Dr David Kingdon on the Principles Underlying the Use of CBT in Psychosis

Cognitive behavioral therapy (CBT) has long been used to help people examine the links among their feelings, thoughts, and behaviors, but the use of CBT has expanded to patients experiencing psychosis, who can learn to cope with delusional beliefs or hearing voices, explained David Kingdon, MD, professor of mental health care delivery, University of Southampton.

What are the principles underlying CBT, both in general and in psychosis?
CBT in general is really about looking at the way that thoughts, feelings, and behavior link together, and working with those, understanding them, so that the person can begin to deal with the issues they have. It may well be that they’re feeling very depressed, the thought they get is “I’m useless; it’s not worth doing anything,” so they don’t go out, so they get more depressed. CBT is really about trying to look at the links between these feelings and thoughts and behavior and seeing if we can change that in a productive way.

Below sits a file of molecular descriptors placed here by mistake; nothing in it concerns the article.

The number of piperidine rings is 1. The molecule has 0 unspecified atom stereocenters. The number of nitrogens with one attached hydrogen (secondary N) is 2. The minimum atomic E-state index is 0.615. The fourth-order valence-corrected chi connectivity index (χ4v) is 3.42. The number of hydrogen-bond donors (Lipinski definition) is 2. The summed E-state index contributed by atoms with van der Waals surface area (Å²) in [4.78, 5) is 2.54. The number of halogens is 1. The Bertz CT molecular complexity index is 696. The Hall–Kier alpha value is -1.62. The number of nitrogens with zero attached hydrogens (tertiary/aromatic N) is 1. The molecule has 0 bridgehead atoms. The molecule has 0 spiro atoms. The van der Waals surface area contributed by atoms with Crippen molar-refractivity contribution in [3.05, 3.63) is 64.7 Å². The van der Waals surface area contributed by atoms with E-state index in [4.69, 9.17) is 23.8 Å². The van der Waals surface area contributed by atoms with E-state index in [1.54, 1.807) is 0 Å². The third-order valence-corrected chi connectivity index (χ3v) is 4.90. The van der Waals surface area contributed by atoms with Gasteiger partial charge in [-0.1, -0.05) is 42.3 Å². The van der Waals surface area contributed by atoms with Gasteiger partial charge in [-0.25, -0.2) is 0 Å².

Now, psychosis is a relative newcomer to CBT work, although it’s now been 20 or 30 years in which studies have been emerging, that we’ve been involved with and many others. What it involves additionally is looking at the sort of thoughts that people have when they have psychosis. So the delusional beliefs they have, the voices they experience, and the negative symptoms as well which affect their behavior, and working out ways that we can help people with those.

If I take voices, people may hear voices, they may be very confused by the experience, and so what we do is we explore it with them, understand that actually this is somebody talking to them, that’s the experience they’re getting. But they don’t understand how that’s happening, because other people can’t hear those voices; the things the voices are saying are very unpleasant, very often. So we work with them to understand how voices can occur through stress, they can occur through a vulnerability you might have, and there are coping ways that can help with that.

Understanding it’s to do with the person themselves is very helpful in terms of compliance with treatment. If they recognize that it’s not their neighbor that’s the problem, but actually maybe it’s something to do with themselves, doing things like taking medication, getting involved with other people, socializing, can be relevant and they will work with that.

Similarly with a delusional belief, they may have very strong beliefs that worry them, cause them great concern, and those are beliefs which exploring and understanding is something that we find patients really value, and also does help them move on, and move on to other things.
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